Spurred on by the famous Dutch football player Johan Cruijff, the Dutch Government wishes to support organisations that contribute to general public benefit and welfare and which give something back to society. Accordingly, a relatively new tax regime called the "ANBI-regime" has become available to charitable organisations. The ANBI-regime is a beneficial tax regime that can be of interest to Dutch and international clients, both corporates and wealthy families, seeking to structure their private funds for international charitable purposes.
The ANBI-regime applies to organisations that officially qualify as an 'organisation for public benefit' (algemeen nut beogende instelling or "ANBI"), which are often foundations. To qualify as an ANBI, an organisation should be a tax resident of the Netherlands, Aruba, an EU Member State or a country that exchanges tax information with the Netherlands. Furthermore, the organisation must meet a number of requirements to qualify and register as an ANBI, of which the most important are set out briefly below:
- 90% of the ANBI's activities should be aimed at and pursued for serving the public benefit. Commercial activities may be allowed if these activities are subordinate and of an auxiliary nature, and provided also that earnings from such commercial activities are fully used for public benefit purposes.
- the ANBI is not allowed to 'hoard up' equity, which means that the equity of the ANBI should not excessively exceed the amount of equity reasonably necessary for the ANBI to ensure the continuation of its activities.
- the ANBI must have a current policy plan (beleidsplan) which substantiates how the ANBI-regime requirements are met. This policy plan will be assessed by the Dutch tax authorities to help determine whether the ANBI status can be granted or maintained.
- the ANBI's capital may not be available to board members or policymakers as if it is their own capital. This effectively means that no person or entity may have a controlling vote or interest in the ANBI.
Beneficial tax treatment
For Dutch gift tax purposes (nominal tax rates vary from 20%-40%), qualifying as an ANBI ensures that an organisation is fully exempt from Dutch gift tax (i) on donations or inheritances received generally, provided such funds are used for public benefit activities, and (ii) on donations received specifically for public benefit activities. For Dutch corporate income tax purposes, organisations that qualify for ANBI-status may be fully exempt if they do not run a business which competes with other businesses. Furthermore, donations made to an ANBI could be deductible for (corporate) income tax purposes for the contributor.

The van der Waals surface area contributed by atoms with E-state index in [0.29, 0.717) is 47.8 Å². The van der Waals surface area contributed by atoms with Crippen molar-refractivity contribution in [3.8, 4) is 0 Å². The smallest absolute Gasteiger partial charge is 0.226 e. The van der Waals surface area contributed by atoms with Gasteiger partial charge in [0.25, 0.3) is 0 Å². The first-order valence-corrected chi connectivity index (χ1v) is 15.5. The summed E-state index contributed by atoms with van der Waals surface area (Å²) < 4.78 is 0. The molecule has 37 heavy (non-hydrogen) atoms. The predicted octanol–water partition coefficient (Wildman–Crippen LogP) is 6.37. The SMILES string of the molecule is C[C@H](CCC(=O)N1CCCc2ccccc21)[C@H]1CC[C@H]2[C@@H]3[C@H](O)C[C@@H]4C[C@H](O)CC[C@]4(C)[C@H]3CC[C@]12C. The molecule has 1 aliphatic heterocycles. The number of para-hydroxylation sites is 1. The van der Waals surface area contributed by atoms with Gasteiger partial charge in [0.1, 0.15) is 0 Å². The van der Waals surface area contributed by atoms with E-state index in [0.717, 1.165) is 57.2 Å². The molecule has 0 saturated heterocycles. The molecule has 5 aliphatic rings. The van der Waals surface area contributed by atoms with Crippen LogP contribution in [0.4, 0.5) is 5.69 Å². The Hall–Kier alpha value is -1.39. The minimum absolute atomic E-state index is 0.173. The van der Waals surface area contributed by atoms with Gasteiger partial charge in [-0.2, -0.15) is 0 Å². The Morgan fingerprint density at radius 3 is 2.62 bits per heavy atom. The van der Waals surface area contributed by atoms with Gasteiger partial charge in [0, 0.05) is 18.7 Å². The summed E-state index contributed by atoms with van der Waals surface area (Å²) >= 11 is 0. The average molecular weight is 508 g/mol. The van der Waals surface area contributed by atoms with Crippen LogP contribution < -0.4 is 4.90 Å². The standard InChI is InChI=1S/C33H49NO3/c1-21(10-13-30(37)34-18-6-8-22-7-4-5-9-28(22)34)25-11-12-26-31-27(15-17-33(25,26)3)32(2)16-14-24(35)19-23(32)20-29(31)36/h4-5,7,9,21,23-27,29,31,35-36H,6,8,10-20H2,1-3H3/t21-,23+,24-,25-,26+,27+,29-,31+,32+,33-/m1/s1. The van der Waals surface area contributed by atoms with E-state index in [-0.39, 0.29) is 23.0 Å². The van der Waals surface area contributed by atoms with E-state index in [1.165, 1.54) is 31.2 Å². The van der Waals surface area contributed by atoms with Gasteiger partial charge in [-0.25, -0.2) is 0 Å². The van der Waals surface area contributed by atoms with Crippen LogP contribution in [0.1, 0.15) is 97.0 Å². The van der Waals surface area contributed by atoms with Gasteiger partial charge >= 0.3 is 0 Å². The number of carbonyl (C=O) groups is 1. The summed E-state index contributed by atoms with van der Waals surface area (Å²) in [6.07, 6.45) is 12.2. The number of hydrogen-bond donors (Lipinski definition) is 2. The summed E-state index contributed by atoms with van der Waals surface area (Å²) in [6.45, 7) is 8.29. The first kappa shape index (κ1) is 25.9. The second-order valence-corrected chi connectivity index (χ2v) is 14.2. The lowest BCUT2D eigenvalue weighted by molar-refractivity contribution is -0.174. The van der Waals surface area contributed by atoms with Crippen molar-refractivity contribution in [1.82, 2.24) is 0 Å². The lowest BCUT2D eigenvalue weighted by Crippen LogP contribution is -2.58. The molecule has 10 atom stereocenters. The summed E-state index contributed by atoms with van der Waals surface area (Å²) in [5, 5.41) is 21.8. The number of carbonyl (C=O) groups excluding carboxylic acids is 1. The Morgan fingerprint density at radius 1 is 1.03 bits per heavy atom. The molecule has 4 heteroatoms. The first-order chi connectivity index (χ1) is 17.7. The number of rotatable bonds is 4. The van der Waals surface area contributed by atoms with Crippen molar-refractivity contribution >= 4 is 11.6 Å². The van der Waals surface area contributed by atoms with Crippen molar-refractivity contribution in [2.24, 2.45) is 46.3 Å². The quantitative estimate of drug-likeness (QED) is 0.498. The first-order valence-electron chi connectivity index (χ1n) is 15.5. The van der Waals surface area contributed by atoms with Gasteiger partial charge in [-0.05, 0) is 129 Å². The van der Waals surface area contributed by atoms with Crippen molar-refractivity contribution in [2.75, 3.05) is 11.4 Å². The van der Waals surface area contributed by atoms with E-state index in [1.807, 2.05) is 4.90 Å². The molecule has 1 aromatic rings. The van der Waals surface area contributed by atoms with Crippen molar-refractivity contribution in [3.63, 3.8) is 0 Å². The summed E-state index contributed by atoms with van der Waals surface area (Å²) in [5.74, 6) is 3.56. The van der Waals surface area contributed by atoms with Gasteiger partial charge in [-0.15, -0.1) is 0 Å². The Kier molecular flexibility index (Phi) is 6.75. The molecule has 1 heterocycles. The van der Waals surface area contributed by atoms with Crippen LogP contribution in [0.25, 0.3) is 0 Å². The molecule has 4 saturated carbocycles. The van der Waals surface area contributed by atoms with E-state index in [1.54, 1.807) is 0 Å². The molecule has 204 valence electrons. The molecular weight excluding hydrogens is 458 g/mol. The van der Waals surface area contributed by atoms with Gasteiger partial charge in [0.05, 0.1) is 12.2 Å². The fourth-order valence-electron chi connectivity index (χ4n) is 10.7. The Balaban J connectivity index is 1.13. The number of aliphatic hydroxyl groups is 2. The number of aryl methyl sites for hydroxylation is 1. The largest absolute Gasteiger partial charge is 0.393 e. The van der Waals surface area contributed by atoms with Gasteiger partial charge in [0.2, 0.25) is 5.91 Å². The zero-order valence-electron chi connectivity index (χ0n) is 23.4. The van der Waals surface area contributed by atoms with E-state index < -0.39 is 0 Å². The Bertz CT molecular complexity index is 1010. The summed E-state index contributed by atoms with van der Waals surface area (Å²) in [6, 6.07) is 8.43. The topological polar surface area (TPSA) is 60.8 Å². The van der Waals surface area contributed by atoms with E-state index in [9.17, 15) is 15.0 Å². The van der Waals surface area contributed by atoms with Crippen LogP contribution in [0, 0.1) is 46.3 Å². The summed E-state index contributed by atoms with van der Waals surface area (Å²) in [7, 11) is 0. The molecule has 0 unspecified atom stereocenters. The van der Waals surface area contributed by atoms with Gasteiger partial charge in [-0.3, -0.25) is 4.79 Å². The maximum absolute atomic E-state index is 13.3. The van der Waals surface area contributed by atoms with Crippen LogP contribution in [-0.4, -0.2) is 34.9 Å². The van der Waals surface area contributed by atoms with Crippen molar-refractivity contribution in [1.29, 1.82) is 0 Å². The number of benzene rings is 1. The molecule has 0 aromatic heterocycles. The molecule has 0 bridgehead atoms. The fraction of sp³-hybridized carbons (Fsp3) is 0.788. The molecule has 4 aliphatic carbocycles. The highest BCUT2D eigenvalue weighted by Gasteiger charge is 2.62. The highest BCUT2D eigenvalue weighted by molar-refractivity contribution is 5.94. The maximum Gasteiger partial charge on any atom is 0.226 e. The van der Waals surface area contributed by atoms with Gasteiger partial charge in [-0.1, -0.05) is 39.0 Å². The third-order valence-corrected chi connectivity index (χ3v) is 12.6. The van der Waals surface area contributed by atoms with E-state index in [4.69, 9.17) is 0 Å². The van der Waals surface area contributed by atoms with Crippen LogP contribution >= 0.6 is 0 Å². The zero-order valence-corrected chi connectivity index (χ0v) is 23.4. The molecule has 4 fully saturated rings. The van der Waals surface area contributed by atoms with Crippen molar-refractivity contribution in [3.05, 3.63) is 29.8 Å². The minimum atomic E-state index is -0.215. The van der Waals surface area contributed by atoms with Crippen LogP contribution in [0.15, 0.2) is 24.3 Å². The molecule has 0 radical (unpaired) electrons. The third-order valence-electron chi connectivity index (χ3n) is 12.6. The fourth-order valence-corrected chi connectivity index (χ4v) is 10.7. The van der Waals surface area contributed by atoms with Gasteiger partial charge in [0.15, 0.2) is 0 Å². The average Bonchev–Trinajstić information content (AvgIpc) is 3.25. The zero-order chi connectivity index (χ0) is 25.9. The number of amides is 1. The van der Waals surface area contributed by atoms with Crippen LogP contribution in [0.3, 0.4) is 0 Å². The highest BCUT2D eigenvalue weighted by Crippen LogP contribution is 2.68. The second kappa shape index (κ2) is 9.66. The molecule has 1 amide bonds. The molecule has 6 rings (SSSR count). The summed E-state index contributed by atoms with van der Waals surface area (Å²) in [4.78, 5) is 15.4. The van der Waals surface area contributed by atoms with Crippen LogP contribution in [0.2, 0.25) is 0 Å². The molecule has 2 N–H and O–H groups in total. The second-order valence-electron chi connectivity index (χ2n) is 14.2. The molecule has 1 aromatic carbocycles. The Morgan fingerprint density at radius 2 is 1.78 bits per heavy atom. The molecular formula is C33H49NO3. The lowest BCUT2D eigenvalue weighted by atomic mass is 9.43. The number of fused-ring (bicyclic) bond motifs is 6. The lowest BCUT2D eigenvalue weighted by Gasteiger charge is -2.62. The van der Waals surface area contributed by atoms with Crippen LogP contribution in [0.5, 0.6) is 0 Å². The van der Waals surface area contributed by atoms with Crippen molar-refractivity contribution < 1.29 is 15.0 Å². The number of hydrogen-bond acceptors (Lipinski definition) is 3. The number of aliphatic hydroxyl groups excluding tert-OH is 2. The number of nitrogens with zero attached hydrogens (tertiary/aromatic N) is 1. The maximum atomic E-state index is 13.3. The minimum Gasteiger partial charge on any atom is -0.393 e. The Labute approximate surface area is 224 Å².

An additional benefit of the ANBI-regime is the official recognition of the organisation as an ANBI and the corresponding registration as such on a list that is published online by the Dutch tax authorities and available to everybody seeking to support the organisation.
The benefits of the ANBI-status create a regime that is ideally suitable for both international and Dutch corporations and wealthy families seeking to contribute to the public benefit in a tax efficient manner, and Bird & Bird's tax team in The Hague, the Netherlands have advised multiple organisations in structuring their worldwide charitable activities and establishing organisations with ANBI-status. This includes our experience in drafting a policy plan that is in line with the ANBI-regime requirements. For international corporations, the administrative procedures associated with obtaining and maintaining ANBI-status are normally handled by specialist Dutch service providers with which Bird & Bird have established relationships.